When the speaker asked the audience to comment on their own use of social media, one participant pointed out that her activities on Twitter resulted in a successful, international research co-operation. Others stated that they found Academia.edu especially useful as it allows users to share papers and to receive feedback on work in progress. However, there were also some mixed feelings towards social media amongst the participants. One participant said that tweeting during a conference might be good publicity for the event but she found that it also made her less concentrated and distracted from the actual conference talks. Another interesting account came from an academic who pointed out how ‘addictive’ social media can be and how it can prevent doing other and more important work. Further, the discussants commented on the conflicts online profiles may cause. Here, a few participants expressed concern that their work and personal personae may meet, potentially causing embarrassment (we’ve all been there!).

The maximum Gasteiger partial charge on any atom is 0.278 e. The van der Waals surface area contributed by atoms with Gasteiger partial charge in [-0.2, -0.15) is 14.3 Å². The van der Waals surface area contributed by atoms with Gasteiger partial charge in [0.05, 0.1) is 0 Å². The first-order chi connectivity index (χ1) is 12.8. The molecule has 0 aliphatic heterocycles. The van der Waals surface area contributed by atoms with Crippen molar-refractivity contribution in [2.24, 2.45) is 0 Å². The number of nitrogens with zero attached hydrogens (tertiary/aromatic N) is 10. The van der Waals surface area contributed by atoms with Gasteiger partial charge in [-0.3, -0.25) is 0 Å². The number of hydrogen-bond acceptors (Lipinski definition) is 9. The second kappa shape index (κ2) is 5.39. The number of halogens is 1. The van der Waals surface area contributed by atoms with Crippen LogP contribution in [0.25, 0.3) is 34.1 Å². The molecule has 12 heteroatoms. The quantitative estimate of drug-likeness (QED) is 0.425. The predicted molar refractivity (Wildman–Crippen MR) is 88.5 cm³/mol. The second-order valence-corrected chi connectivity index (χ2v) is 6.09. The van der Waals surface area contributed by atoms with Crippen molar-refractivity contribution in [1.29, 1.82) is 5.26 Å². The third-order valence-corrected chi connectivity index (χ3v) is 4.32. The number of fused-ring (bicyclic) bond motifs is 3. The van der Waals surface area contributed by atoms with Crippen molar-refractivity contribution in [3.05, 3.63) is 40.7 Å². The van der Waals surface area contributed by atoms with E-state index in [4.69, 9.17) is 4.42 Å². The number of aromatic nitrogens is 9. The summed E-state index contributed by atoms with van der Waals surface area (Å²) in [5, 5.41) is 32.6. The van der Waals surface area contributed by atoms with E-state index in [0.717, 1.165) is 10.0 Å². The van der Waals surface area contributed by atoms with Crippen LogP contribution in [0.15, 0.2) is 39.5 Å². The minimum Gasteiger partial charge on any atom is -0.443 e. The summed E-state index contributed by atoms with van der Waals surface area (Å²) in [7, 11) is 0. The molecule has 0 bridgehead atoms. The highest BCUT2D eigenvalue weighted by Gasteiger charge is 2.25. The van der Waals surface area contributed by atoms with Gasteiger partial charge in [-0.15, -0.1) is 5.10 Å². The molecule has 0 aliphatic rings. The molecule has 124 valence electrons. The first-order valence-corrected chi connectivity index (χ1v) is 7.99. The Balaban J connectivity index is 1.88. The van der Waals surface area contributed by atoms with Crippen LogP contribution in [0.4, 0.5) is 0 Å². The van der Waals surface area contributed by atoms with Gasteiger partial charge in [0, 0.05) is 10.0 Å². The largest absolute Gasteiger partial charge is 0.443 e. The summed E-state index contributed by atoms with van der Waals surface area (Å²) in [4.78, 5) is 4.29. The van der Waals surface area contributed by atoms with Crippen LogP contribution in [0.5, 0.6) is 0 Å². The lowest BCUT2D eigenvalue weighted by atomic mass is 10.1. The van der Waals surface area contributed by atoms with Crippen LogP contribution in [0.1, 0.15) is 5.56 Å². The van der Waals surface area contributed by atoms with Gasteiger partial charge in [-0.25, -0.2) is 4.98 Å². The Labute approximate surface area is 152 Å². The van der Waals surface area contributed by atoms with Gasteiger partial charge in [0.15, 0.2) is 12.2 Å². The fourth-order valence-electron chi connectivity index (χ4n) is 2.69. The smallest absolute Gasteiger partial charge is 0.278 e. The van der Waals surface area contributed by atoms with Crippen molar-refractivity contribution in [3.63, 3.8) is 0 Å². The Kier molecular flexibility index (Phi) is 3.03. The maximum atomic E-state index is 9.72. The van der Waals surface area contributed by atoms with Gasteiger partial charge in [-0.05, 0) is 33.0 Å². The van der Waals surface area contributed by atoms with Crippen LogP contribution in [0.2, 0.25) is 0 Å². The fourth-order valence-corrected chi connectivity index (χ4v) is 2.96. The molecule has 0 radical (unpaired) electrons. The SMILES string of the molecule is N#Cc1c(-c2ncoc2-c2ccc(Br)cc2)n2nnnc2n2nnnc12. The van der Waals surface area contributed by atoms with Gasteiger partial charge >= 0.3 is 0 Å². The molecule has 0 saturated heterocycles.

Dr Rodgers pointed out some of the concerns and hopes he had for a networked academia. Some of the concerns included the fragmentation of writing (how do you get a theoretical argument to fit into a tweet?), the need to get as much posted as often as possible, and the view that being logged into these new forms was just another form of academic labour – that in addition to publishing and speaking, maintaining an online persona was another things academics, particular early career researchers, needed to do to. On the plus side, he hoped that new media would engender less formalized forms of academic expression, more honest and generous academia, and a (differently) publicly engaged academia.